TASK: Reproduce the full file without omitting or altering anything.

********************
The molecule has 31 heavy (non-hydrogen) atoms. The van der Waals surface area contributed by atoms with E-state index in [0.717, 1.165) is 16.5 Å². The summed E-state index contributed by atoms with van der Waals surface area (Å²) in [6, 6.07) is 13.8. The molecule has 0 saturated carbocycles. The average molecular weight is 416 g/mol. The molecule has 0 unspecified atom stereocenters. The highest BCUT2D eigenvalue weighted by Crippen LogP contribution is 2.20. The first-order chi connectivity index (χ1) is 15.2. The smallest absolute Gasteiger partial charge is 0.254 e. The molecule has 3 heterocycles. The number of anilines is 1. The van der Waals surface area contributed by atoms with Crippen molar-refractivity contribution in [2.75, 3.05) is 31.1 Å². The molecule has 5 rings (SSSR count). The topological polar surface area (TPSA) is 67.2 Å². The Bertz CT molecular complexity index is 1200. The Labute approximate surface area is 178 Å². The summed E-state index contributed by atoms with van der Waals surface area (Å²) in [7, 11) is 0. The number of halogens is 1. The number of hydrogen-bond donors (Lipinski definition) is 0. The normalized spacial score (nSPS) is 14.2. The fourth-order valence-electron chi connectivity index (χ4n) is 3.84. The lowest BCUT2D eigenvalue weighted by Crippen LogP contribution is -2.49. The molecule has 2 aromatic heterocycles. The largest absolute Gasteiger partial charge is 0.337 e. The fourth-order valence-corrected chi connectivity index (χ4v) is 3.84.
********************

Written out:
The molecule has 31 heavy (non-hydrogen) atoms. The van der Waals surface area contributed by atoms with E-state index in [0.717, 1.165) is 16.5 Å². The summed E-state index contributed by atoms with van der Waals surface area (Å²) in [6, 6.07) is 13.8. The molecule has 0 saturated carbocycles. The average molecular weight is 416 g/mol. The molecule has 0 unspecified atom stereocenters. The highest BCUT2D eigenvalue weighted by Crippen LogP contribution is 2.20. The first-order chi connectivity index (χ1) is 15.2. The smallest absolute Gasteiger partial charge is 0.254 e. The molecule has 3 heterocycles. The number of anilines is 1. The van der Waals surface area contributed by atoms with Crippen molar-refractivity contribution in [2.75, 3.05) is 31.1 Å². The molecule has 5 rings (SSSR count). The topological polar surface area (TPSA) is 67.2 Å². The Bertz CT molecular complexity index is 1200. The Labute approximate surface area is 178 Å². The summed E-state index contributed by atoms with van der Waals surface area (Å²) in [7, 11) is 0. The number of halogens is 1. The number of hydrogen-bond donors (Lipinski definition) is 0. The normalized spacial score (nSPS) is 14.2. The fourth-order valence-electron chi connectivity index (χ4n) is 3.84. The lowest BCUT2D eigenvalue weighted by Crippen LogP contribution is -2.49. The molecule has 2 aromatic heterocycles. The largest absolute Gasteiger partial charge is 0.337 e. The fourth-order valence-corrected chi connectivity index (χ4v) is 3.84.